Music has always been an integral part of my creative process. I’ve gotten more than a few story ideas from song lyrics. And whenever I start on a new project, I come up with a playlist of sorts that I use to get me in the mood to write. Usually, these are the songs I listen to while I’m in the shower (’cause that’s also where I get my best ideas). I’ll listen to the same eight to ten songs for the entire writing and revising process. Continue reading

NaNoWriMo Countdown: The Temptation to Wing It

So here we are, with less than 72 hours to go before the start of NaNoWriMo 2010. And I’m still not sure what I’m going to write about.

There’s the rewrite of the story from NaNoWriMo 2008. That’s what I planned on doing all along. But now I’m wondering if the only reason I wanted to write that one was because it won in 2008, so I feel like it has a better shot at winning this year.

The second option is a story that’s sort of semi-autobiographical, but set on a generation starship traveling millions of light years from earth. I came up with the idea for this one over the summer, and have been sort of half-thinking about it ever since.

And then there’s this other one that’s been nagging me, about four friends on a road trip together before (or maybe right after) their last year of college.

There are pros and cons to each of the above. I wonder if the first one shouldn’t be done in a more methodical manner, since it’s fully outlined and I’ve technically written it before. It kind of feels like that would be a good idea. Part of the fun of NaNoWriMo is getting crazy with your story. The first one leaves little room for getting crazy.

The second one has a ton of potential to get crazy, but it’s also more of a hard sci-fi story. I’ve never written hard sci-fi. It’s kind of intimidating. And generation ships present so many potential technological pitfalls and impossibilities that it’s pretty intimidating. But maybe I can just gloss over those parts and come back to them and make sure everything works in the editing phase.

The third one is one that I’m still very unsure about. That could work in my favor or not. I have a general idea of the story, but I’m not sure where it would fit, genre-wise (maybe YA if I changed the ages and made them a bit younger, maybe lit fic, maybe something else). I’m also afraid this one might turn out to be more of a novella, and if the point of NaNo this year is to write 50k words, that could be a problem. Then again, I could always finish the novella (if that’s what it turns out to be) and then start something else to meet the 50k goal.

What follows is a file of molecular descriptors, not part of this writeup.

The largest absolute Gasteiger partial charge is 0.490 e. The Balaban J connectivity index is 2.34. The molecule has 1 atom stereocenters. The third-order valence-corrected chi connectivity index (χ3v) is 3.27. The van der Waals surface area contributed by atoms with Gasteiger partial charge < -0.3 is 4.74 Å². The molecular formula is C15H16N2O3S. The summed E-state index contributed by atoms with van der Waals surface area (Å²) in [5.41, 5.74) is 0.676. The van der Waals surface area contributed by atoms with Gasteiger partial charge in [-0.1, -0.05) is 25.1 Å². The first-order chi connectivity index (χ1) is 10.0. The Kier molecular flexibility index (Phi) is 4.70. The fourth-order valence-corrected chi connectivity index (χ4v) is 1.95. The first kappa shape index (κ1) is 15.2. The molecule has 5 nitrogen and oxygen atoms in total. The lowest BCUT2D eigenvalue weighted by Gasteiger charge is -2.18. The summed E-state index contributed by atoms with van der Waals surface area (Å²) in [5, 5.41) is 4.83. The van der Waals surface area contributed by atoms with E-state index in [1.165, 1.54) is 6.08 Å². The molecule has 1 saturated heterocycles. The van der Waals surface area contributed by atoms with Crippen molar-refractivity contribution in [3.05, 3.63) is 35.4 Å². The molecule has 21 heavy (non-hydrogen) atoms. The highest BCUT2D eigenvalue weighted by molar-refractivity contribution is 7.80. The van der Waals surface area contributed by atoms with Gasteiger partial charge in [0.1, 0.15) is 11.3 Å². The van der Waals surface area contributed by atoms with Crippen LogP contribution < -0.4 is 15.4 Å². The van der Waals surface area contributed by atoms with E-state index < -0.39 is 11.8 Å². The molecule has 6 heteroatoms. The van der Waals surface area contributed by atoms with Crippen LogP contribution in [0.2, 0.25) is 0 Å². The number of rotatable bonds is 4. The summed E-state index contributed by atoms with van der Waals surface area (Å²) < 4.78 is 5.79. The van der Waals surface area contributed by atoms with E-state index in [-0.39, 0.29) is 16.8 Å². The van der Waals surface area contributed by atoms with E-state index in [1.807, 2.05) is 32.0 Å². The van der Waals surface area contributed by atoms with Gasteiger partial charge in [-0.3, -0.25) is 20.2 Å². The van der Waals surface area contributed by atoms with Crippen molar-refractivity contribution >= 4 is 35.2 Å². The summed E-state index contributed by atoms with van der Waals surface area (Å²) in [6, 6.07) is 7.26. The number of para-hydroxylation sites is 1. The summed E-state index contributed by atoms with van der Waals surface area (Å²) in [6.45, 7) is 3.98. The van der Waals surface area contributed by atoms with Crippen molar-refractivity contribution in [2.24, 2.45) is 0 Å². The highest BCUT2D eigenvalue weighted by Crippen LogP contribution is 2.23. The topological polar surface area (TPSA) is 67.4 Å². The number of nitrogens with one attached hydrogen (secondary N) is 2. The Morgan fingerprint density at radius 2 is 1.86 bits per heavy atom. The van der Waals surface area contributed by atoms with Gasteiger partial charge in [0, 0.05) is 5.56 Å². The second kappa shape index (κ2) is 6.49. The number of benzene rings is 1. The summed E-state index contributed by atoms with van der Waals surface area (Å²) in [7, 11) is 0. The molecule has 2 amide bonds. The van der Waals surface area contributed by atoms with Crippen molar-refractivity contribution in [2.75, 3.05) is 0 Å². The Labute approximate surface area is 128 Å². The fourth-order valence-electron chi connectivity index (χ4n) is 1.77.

Honestly, I’ll probably make up my mind Sunday night or first thing Monday morning and then just go with it. Or I’ll have a complete meltdown.

Who else out there still isn’t sure what they’re going to write for NaNo and is thinking about just winging it? Anyone?


NaNoWriMo Countdown: Crisis of Confidence

This happens to me every year. I get close to the start of NaNoWriMo and start to doubt my idea. Despite the fact I’ve done loads of planning and have my idea all sketched out, I start to wonder if it’s the right idea for NaNo. What if I lose momentum on it? What if it bores me? What if it sucks?

Okay, that last one doesn’t usually bother me. There are two reasons for this: I’ve been writing for a long time and while not everything I write is good, I’ve gotten better about not writing stuff that sucks. The other reason is that it’s NaNoWriMo; it’s completely okay if it sucks. Continue reading

Visual Writing Prompt #102

Visual stimulation can be a great way to get your creative gears turning. That’s one reason I love looking through photos when I’m brainstorming new story ideas. Every Monday, Wednesday and Friday I’ll be posting an image to help inspire other writers.

If you’d like to share what the image below inspires you to write, please do so in the comments! Continue reading

Visual Writing Propmt #101

Visual stimulation can be a great way to get your creative gears turning. That’s one reason I love looking through photos when I’m brainstorming new story ideas. Every Monday, Wednesday and Friday I’ll be posting an image to help inspire other writers.

If you’d like to share what the image below inspires you to write, please do so in the comments!

Continue reading